Curiosity

This Man Survived Being Lost At Sea By Using His Jeans As A Flotation Device

This story is incredible.

When Arne Murke was knocked overboard from a 40-foot yacht, he found himself fighting for his life. Luckily, the 30-year-old German tourist was equipped with an unlikely flotation device — his jeans.

Murke and his brother were commissioned to sail the yacht from Auckland, New Zealand, to Brazil. When a loose mainsheet caused the boom to knock him into the sea below, his quick thinking helped him survive the harrowing ordeal. Without a life jacket, Murke remembered a trick he says is used by Navy Seals.

“I saw it many years ago and I always thought if I ever go overboard without a life jacket I’m going to do that,” he told the New Zealand Herald. “I took a deep breath, took out my jeans, made knots at the end of the legs and inflated the jeans; pull it over water and get air inside and then push it under water — I had like an improvised life vest.”

Although his clever move ultimately saved his life, Murke describes an incredibly distressing situation.

“The water was breaking over me, and it was getting cold,” he explained. “My legs started to shake. I needed to re-inflate the jeans because they lost a little bit of air, they were twisted somehow. I was quite exhausted so I went under, but couldn’t use my arms because I didn’t want to lose my jeans.”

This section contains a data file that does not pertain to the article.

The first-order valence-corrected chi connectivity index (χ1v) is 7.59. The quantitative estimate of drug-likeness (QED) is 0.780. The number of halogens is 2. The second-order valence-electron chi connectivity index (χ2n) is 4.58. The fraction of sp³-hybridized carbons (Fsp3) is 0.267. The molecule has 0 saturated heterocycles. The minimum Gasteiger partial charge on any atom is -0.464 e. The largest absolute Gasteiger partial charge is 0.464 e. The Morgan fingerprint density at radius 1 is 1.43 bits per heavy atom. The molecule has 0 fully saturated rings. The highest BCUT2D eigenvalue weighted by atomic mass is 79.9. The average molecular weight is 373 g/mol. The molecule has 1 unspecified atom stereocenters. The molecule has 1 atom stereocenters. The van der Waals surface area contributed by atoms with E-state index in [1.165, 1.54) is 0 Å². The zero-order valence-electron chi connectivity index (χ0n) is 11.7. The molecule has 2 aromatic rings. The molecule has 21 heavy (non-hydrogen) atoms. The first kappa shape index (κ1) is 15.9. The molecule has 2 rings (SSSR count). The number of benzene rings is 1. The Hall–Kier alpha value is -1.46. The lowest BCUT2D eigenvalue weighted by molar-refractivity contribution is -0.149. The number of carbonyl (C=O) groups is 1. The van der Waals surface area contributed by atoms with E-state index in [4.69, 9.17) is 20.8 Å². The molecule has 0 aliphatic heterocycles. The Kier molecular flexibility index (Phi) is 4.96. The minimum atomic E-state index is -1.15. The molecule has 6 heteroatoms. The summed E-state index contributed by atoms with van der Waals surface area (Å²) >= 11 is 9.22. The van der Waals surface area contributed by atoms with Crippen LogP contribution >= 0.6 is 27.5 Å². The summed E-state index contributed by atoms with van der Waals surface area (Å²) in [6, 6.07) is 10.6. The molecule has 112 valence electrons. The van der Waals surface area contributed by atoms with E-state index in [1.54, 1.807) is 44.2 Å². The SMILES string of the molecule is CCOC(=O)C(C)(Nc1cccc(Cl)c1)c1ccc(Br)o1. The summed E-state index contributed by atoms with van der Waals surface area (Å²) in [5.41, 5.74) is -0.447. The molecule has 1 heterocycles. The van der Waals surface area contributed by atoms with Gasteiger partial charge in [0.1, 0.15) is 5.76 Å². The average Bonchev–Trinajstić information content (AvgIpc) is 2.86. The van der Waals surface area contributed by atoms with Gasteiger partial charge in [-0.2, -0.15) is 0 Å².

When he needed the motivation to keep going, Murke thought of his 10-month-old daughter, who is living with his girlfriend in the Philippines. The new dad credits the thoughts of his baby girl with giving him the strength to power through the more than three hours he spent struggling in the sea until he was spotted by a Hawke’s Bay, New Zealand, rescue helicopter and subsequently pulled from the water by rope. Check out this video of the rescue operation, posted to Facebook by Lowe Corporation Rescue Helicopter Service:

“I really want to thank all everyone who was involved in the search and rescue operation, they did an excellent job and I’m very very thankful,” Murke said.

Although he came close to losing his life at sea, Murke told the Herald that he’s not done sailing yet, and that his experience will only remind him to take extra caution in the future.